It’s easy to process forms with PHP, as the form parameters are
available in the
$_POST arrays. There are many tricks and
techniques for working with forms, though, which are described in this
As we already discussed, there are two HTTP methods that a
client can use to pass form data to the server: GET and POST.
The method that a particular form uses is specified with the
method attribute to the
form tag. In theory, methods are
case-insensitive in the HTML, but in practice some broken browsers
require the method name to be in all uppercase.
A GET request encodes the form parameters in the URL in
what is called a query string; the text that
? is the query
A POST request passes the form parameters in the body of the HTTP request, leaving the URL untouched.
The most visible difference between GET and POST is the URL line. Because all of a form’s parameters are encoded in the URL with a GET request, users can bookmark GET queries. They cannot do this with POST requests, however.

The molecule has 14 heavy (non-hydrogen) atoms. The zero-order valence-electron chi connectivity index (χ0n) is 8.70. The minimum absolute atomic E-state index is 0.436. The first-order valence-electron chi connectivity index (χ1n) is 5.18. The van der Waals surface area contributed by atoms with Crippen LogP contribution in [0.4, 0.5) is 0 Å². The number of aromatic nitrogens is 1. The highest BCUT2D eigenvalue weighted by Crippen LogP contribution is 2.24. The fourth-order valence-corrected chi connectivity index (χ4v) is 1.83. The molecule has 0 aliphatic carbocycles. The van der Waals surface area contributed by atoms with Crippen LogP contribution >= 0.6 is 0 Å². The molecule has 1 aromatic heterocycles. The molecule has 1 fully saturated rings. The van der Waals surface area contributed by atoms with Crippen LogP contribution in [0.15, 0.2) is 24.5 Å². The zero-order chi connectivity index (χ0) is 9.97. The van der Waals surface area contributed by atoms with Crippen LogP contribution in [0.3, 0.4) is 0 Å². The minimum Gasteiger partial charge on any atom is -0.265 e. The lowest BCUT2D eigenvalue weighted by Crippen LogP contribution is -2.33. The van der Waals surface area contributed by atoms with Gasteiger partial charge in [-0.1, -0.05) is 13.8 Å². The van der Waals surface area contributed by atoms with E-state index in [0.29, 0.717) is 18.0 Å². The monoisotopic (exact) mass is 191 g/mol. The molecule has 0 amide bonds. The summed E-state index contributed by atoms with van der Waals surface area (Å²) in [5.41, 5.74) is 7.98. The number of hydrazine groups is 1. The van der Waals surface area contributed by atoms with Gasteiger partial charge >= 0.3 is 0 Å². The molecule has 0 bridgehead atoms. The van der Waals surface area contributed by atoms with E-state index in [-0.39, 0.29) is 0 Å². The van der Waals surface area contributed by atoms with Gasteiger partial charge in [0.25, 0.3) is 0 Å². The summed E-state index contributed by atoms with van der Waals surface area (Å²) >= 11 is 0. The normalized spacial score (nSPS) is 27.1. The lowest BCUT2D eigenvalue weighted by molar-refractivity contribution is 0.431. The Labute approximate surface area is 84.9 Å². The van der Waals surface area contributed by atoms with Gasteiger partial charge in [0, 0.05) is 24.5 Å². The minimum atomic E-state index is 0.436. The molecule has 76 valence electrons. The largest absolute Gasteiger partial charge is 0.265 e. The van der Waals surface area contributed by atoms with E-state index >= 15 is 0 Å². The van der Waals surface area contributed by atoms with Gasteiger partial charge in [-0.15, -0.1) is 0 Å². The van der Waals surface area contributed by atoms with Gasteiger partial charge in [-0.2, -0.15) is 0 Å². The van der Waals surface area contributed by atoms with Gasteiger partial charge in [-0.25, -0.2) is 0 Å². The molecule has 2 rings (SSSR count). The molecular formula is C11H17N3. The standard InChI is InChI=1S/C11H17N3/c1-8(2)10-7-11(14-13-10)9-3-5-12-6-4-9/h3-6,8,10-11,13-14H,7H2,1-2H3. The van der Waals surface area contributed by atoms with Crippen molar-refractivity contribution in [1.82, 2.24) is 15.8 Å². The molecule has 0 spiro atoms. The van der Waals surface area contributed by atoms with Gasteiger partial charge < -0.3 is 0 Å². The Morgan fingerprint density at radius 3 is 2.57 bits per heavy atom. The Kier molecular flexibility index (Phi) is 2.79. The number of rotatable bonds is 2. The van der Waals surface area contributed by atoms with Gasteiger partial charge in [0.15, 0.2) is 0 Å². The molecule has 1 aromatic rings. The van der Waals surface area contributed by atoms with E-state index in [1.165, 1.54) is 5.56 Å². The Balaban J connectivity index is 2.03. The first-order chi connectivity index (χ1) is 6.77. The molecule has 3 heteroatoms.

The biggest difference between GET and POST requests, however, is far subtler. The HTTP specification says that GET requests are idempotent—that is, one GET request for a particular URL, including form parameters, is the same as two or more requests for that URL. Thus, web browsers can cache the response pages for GET requests, because the response page doesn’t change regardless of how many times the page ...